Thursday, February 2, 2017

Bell 206L-1 LongRanger 1, N519EH, Arrow Aviation: Accident occurred February 01, 2017 at Carson Airport (KCXP), Carson City, Nevada

Aviation Accident Final Report - National Transportation Safety Board: https://app.ntsb.gov/pdf

NTSB Identification: GAA17CA132
14 CFR Part 91: General Aviation
Accident occurred Wednesday, February 01, 2017 in Carson City, NV
Probable Cause Approval Date: 09/07/2017
Aircraft: BELL HELICOPTER TEXTRON 206, registration: N519EH
Injuries: 2 Minor.

NTSB investigators used data provided by various entities, including, but not limited to, the Federal Aviation Administration and/or the operator and did not travel in support of this investigation to prepare this aircraft accident report.

The flight instructor on the controls of the high skid-equipped-landing-gear helicopter reported that he was the pilot-in-command (PIC). The PIC reported that he and another flight instructor were performing simulated emergency procedures during the flight. He reported that he attempted to demonstrate a simulated fixed-pitch (right stuck antitorque pedal) emergency procedure. He reported that, during the maneuver, the nose of the helicopter was about 40° nose right of centerline. He reduced the throttle, and the nose corrected to about 20° nose right of centerline. The helicopter touched down on taxiway delta with minimal forward airspeed, and it then bounced about 5 ft above the ground and yawed right about 1 3/4 turns. The helicopter touched down a second time about 65 ft south of the taxiway centerline and rolled onto its left side. The helicopter sustained substantial damage to the firewall, main rotor drive system, and tail rotor drive system.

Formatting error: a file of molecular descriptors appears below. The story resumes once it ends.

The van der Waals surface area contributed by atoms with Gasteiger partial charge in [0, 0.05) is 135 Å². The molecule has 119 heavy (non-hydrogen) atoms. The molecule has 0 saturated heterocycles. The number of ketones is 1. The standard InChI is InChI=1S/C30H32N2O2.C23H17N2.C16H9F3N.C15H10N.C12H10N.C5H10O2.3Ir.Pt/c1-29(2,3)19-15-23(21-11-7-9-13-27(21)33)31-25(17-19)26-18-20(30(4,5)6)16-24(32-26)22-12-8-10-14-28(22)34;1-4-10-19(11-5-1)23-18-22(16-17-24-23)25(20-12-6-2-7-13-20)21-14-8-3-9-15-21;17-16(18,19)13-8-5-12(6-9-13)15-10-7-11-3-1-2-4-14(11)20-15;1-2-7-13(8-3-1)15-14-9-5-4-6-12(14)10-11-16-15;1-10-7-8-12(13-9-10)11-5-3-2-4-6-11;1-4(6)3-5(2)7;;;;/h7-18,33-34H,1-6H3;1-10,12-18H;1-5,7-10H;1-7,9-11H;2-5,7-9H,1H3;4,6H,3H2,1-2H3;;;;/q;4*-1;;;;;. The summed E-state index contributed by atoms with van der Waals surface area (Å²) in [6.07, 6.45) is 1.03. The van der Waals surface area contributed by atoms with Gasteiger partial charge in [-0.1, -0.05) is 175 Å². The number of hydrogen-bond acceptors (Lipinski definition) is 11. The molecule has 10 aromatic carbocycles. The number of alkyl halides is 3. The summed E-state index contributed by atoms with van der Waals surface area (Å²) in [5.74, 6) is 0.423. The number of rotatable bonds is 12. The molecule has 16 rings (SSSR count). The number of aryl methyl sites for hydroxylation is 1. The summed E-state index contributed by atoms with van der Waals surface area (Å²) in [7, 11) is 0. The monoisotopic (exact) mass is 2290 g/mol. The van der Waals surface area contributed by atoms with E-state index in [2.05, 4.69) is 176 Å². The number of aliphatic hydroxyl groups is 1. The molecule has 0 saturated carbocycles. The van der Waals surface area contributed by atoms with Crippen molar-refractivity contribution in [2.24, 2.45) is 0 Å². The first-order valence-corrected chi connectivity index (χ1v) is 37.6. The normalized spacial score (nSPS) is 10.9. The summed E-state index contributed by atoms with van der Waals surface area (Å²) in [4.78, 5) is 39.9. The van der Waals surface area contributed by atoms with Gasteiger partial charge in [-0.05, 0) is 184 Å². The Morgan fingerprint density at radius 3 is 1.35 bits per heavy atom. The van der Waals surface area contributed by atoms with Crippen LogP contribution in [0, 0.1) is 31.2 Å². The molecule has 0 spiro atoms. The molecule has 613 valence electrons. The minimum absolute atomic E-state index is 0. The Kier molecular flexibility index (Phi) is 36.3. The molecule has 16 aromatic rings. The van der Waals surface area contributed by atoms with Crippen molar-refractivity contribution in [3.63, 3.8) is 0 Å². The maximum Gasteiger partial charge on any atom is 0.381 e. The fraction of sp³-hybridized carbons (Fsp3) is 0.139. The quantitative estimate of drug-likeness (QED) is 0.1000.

A METAR at the time of the accident reported that the wind was from 110° at 08 kts. The flight instructor seated in the right seat reported that the wind at the time of the accident was from 090° at 08 kts. 

When the PIC was asked by the National Transportation Safety Board investigator-in-charge if he placed the collective in the full-down position after touchdown or if he increased the collective after the initial touchdown, he responded that he could not remember. When asked if he applied full left pedal to combat the right yaw, he said that he did not because the event happened quickly.

According to the Federal Aviation Administration Helicopter Flying Handbook (FAA-8083-21A), the Helicopter Instructor’s Flying Handbook (FAA-8083-4), and Advisory Circular (AC) 90-95 “Unanticipated Rapid Right Yaw in Helicopters,” the loss of tail rotor effectiveness is a critical, low-speed aerodynamic flight characteristic that can result in an uncommanded rapid yaw rate that does not subside of its own accord and, if not corrected, can result in the loss of aircraft control.